What is discrimination?
Why do some people make more money than others for doing the same job? In today’s world, is job/wage discrimination still a problem? How may this affect some of you in the future? How about now?

The Men vs Women Arguments
Wage Discrimination Occurs when people with the same job, skills, education, job performance, and same seniority receive unequal pay. (Example: Some companies pay lower wages for women and minority employees) The Men vs Women Arguments Some defenses for wage inequality between men and women offered by employers: Men need the money to support families Women simply work to earn extra cash Women cannot do the same jobs as men Women will leave work to raise children Women are not interested in career advancement

Wage Discrimination, cont.
The Minority Pay Issue Pay inequality for a minority group can focus on ethnic, racial, and gender differences. Minorities tend to earn lower pay than whites do. Why? Productivity differences are factors: Access Education Work experience

Steps to Equalize Pay The Pay Act of 1963:
Federal and State law makers have recognized that the creation of laws to prohibit wage discrimination can effect some change. These efforts have been put forth by our legislative leaders to close the earnings gap that exists. The Pay Act of 1963: Required that male and female employees in the same workplace performing the same job receive the same pay. Civil Rights Act of 1964, (Title VII): prohibited job discrimination on the basis of race, sex, color, religion, or nationality. The Civil Right Act of 1964 also created the Equal Employment Opportunity Commission (EEOC) to enforce the provisions of the law and handle job discrimination complaints.

Steps to Equalize Pay (cont.)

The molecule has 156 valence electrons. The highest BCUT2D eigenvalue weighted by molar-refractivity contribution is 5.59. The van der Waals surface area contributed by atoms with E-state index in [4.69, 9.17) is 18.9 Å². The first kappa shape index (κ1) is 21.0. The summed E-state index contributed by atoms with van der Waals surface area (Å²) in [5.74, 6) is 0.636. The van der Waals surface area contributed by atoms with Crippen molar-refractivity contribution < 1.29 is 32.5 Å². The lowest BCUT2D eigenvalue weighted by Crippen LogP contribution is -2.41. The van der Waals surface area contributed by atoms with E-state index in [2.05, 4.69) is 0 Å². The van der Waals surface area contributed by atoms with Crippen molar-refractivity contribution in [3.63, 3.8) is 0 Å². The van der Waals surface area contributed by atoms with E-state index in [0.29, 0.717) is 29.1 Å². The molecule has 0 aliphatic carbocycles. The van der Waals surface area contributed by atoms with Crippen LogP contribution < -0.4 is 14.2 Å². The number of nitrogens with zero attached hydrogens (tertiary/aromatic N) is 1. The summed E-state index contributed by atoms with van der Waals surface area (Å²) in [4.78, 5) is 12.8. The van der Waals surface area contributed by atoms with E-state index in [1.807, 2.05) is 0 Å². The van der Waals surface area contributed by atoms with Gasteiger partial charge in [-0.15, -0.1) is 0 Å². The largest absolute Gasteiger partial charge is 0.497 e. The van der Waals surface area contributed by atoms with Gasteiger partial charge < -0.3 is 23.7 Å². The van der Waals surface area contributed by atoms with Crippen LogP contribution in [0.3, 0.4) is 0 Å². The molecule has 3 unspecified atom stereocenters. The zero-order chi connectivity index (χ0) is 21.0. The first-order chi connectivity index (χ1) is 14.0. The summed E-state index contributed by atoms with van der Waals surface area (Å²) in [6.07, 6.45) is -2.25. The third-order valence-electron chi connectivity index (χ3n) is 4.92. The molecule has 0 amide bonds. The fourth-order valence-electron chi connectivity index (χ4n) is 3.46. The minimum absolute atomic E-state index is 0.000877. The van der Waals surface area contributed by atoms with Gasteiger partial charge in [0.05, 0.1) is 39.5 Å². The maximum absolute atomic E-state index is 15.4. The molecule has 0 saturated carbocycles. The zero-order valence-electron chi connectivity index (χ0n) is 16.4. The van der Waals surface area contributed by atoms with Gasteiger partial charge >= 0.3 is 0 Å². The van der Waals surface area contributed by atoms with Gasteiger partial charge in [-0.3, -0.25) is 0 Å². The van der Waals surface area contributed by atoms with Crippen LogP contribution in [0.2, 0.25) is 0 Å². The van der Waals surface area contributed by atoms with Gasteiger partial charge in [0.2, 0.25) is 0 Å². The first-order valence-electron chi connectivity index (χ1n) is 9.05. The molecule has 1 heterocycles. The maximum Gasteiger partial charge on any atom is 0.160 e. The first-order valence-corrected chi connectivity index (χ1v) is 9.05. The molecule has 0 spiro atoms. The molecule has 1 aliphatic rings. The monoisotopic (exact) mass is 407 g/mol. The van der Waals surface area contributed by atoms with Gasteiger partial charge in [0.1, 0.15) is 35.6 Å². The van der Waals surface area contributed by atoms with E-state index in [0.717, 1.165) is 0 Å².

Fair Labor Standard Act (1938) This law established the federal minimum wage ( lowest amount employers could pay for most types of work). Support for this Act revolved around the idea that poorer citizens would have an opportunity to earn living wages. Opponents argued that employers would simply hire less people and expand employee responsibilities.

Steps to Equalize Pay (cont.)
Labor Unions A labor union is an organization of workers that seeks to improve working conditions, wages, and benefits for it members. Union supporters claim that the fact that unionized labor tends to get higher wages than non-unionized labor shows a clear indication that unionization is a positive situation for the employee. Union detractors, on the other hand, claim that unions depress the wages of nonunion workers and that some union’s practice of featherbedding(keeping surplus/unnecessary workers on the payroll) impact a companies profit and re-investment potential. Employers responses to wage levels Employers will seek to cut their labor costs by employing some or all of the following measures: Replace human labor with machinery. Establish production plants in other parts of the world where labor is plentiful and cheaper. Seek to lobby and establish labor laws that impede the creation of labor unions